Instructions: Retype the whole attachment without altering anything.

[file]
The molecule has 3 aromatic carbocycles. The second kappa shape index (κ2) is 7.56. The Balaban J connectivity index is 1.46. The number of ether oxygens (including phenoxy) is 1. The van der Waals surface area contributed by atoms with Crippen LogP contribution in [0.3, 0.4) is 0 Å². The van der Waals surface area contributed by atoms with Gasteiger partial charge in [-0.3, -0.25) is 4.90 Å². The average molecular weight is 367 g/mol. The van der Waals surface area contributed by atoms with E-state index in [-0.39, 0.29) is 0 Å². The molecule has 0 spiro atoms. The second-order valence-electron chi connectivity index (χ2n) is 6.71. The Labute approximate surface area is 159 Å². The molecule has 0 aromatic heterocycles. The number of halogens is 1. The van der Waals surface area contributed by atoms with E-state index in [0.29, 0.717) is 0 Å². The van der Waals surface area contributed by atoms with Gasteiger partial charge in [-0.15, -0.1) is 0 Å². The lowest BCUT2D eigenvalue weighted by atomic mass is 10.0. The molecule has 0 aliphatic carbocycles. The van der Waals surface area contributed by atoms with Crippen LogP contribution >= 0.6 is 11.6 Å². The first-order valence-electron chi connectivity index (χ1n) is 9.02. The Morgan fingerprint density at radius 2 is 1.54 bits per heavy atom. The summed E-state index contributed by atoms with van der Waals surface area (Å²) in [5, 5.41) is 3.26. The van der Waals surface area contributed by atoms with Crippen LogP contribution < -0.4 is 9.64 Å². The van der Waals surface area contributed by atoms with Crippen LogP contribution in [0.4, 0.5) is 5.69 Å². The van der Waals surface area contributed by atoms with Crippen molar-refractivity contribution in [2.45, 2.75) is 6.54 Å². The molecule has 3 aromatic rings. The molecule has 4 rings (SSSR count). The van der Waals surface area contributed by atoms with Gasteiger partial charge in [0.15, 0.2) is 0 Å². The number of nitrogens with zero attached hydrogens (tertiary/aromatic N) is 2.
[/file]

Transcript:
The molecule has 3 aromatic carbocycles. The second kappa shape index (κ2) is 7.56. The Balaban J connectivity index is 1.46. The number of ether oxygens (including phenoxy) is 1. The van der Waals surface area contributed by atoms with Crippen LogP contribution in [0.3, 0.4) is 0 Å². The van der Waals surface area contributed by atoms with Gasteiger partial charge in [-0.3, -0.25) is 4.90 Å². The average molecular weight is 367 g/mol. The van der Waals surface area contributed by atoms with E-state index in [-0.39, 0.29) is 0 Å². The molecule has 0 spiro atoms. The second-order valence-electron chi connectivity index (χ2n) is 6.71. The Labute approximate surface area is 159 Å². The molecule has 0 aromatic heterocycles. The number of halogens is 1. The van der Waals surface area contributed by atoms with E-state index in [0.29, 0.717) is 0 Å². The van der Waals surface area contributed by atoms with Gasteiger partial charge in [-0.15, -0.1) is 0 Å². The lowest BCUT2D eigenvalue weighted by atomic mass is 10.0. The molecule has 0 aliphatic carbocycles. The van der Waals surface area contributed by atoms with Crippen LogP contribution >= 0.6 is 11.6 Å². The first-order valence-electron chi connectivity index (χ1n) is 9.02. The Morgan fingerprint density at radius 2 is 1.54 bits per heavy atom. The summed E-state index contributed by atoms with van der Waals surface area (Å²) in [5, 5.41) is 3.26. The van der Waals surface area contributed by atoms with Crippen LogP contribution < -0.4 is 9.64 Å². The van der Waals surface area contributed by atoms with Crippen LogP contribution in [0.4, 0.5) is 5.69 Å². The van der Waals surface area contributed by atoms with Crippen molar-refractivity contribution in [2.45, 2.75) is 6.54 Å². The molecule has 3 aromatic rings. The molecule has 4 rings (SSSR count). The van der Waals surface area contributed by atoms with Gasteiger partial charge in [0.15, 0.2) is 0 Å². The number of nitrogens with zero attached hydrogens (tertiary/aromatic N) is 2.